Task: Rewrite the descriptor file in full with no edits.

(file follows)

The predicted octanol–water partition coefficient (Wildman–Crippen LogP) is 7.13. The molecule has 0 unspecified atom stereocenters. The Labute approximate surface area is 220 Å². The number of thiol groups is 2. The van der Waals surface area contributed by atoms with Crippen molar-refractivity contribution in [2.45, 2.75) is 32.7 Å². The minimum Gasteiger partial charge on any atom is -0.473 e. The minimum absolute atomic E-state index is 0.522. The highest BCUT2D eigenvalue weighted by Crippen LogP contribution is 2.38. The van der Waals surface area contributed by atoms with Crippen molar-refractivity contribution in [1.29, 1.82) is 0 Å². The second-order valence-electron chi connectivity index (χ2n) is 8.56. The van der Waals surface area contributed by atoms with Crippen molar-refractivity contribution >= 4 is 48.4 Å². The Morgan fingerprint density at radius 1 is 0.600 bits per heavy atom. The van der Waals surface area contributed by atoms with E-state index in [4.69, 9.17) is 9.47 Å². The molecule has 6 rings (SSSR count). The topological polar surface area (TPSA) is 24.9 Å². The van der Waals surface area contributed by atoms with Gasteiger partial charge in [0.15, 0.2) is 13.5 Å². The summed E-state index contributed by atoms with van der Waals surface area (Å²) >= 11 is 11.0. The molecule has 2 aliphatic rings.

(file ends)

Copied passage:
The predicted octanol–water partition coefficient (Wildman–Crippen LogP) is 7.13. The molecule has 0 unspecified atom stereocenters. The Labute approximate surface area is 220 Å². The number of thiol groups is 2. The van der Waals surface area contributed by atoms with Crippen molar-refractivity contribution in [2.45, 2.75) is 32.7 Å². The minimum Gasteiger partial charge on any atom is -0.473 e. The minimum absolute atomic E-state index is 0.522. The highest BCUT2D eigenvalue weighted by Crippen LogP contribution is 2.38. The van der Waals surface area contributed by atoms with Crippen molar-refractivity contribution in [1.29, 1.82) is 0 Å². The second-order valence-electron chi connectivity index (χ2n) is 8.56. The van der Waals surface area contributed by atoms with Crippen molar-refractivity contribution >= 4 is 48.4 Å². The Morgan fingerprint density at radius 1 is 0.600 bits per heavy atom. The van der Waals surface area contributed by atoms with E-state index in [4.69, 9.17) is 9.47 Å². The molecule has 6 rings (SSSR count). The topological polar surface area (TPSA) is 24.9 Å². The van der Waals surface area contributed by atoms with Gasteiger partial charge in [0.15, 0.2) is 13.5 Å². The summed E-state index contributed by atoms with van der Waals surface area (Å²) >= 11 is 11.0. The molecule has 2 aliphatic rings.